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Google searches for vaccine infertility increased by 34,900% following misinformation incident | #socialmedia | #cybersecurity | #infosecurity | #hacker



© Andrey Popov

Google searches for infertility relating to COVID-19 vaccines increased by 34,900% after anti-vaxers spread false information from a petition submitted by physicians questioning its safety

On December 1st 2020, Drs Wolfgang Wodarg and Michael Yeadon petitioned to withhold emergency use authorization of the BioNTech/Pfizer vaccine for COVID-19.

As a result of the petition, anti-vaccine activists misinterpreted unfounded information that the vaccine could impact fertility in women.*

Social media misinformation

The falsely represented information rapidly spread on social media channels, which according to research potentially influenced public perception and decision-making among pregnant patients or those seeking to become pregnant.

Infertility

Following this event, the Google search terms “infertility,” “infertility AND vaccine,” and “infertility AND COVID vaccine” saw increases of 119.9%, 11,251%, and 34,900%.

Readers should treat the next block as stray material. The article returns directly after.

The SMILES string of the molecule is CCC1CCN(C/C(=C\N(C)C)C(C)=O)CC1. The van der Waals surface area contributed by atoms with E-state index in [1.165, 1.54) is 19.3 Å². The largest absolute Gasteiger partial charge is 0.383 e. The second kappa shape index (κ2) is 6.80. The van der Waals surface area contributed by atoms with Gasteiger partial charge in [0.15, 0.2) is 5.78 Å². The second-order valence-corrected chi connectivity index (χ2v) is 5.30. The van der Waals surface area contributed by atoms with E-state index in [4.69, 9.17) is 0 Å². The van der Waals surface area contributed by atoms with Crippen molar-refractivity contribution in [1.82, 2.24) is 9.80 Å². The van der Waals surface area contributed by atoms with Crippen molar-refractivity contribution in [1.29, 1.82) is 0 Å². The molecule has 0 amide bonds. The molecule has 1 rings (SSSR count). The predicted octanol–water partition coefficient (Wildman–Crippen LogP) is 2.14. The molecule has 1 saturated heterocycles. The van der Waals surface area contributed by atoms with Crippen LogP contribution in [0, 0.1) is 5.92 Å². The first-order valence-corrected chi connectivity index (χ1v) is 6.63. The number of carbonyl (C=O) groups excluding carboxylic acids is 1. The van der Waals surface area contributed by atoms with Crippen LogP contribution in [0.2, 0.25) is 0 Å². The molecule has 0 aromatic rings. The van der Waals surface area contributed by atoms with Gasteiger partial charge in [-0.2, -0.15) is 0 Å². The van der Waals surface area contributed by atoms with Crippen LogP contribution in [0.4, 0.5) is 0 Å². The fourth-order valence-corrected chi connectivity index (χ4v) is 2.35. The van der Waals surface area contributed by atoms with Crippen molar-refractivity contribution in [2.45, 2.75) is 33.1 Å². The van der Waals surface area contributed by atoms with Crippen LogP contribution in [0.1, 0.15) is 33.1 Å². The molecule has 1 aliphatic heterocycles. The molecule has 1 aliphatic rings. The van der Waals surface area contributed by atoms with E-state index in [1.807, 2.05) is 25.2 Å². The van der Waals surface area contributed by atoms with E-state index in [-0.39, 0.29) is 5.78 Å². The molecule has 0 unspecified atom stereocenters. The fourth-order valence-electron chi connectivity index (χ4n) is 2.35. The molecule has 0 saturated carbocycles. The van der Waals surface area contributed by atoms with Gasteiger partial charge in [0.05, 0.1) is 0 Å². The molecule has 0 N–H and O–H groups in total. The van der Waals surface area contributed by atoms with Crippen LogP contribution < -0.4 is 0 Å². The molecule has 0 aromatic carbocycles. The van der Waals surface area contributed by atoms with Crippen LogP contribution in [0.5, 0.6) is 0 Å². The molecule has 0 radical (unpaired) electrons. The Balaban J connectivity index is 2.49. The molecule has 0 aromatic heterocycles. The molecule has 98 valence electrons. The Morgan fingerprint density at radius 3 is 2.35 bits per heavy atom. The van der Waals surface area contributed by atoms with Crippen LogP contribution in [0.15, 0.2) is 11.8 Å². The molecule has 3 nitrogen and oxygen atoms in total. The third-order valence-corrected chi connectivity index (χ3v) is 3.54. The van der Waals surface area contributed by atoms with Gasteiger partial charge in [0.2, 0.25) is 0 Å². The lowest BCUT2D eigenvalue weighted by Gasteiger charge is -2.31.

Vaccine hesitancy

“Misinformation is a significant threat to healthcare today and a main driver of vaccine hesitancy,” said Nicholas Sajjadi, a study researcher and third-year osteopathic medical student at Oklahoma State University College of Osteopathic Medicine. “We’re seeing well-intentioned research and concerns taken out of context to stoke fear and anxiety about vaccination.”

“I’m disappointed this misinformation occurred, but I am pleased to see spikes in searches because it reflects genuine interest and suggests that people are doing their research and trying to make informed decisions,” said J. Martin Beal, DO, an OB-GYN with Tulsa OB-GYN Associates. “What I’d like to emphasize to patients is that your doctor would love to have this conversation with you to help clarify any questions or concerns you may have. Additionally, I highly encourage getting vaccinated–it will protect you and the baby.”

“Dispelling misinformation and informing patients about the risks and benefits of COVID-19 vaccination, or other misrepresented claims, can save lives and slow the spread of disease,” added Sajjadi. “In the battle to fight misinformation, Google Trends can be an effective tool to help physicians recognise and proactively address false claims with patients.”

Pregnant patients

The American College of Obstetricians and Gynecologists currently recommends that COVID-19 vaccines not be withheld from pregnant patients who meet criteria for vaccination based on priority groups recommended by the Advisory Committee on Immunization Practices and those at increased risk for COVID-19 acquisition, such as women healthcare workers.

*It is important to note that the petitioners acknowledged the absence of any evidence associating female infertility risks with COVID-19 vaccines.

The research has been published in the Journal of Osteopathic Medicine.

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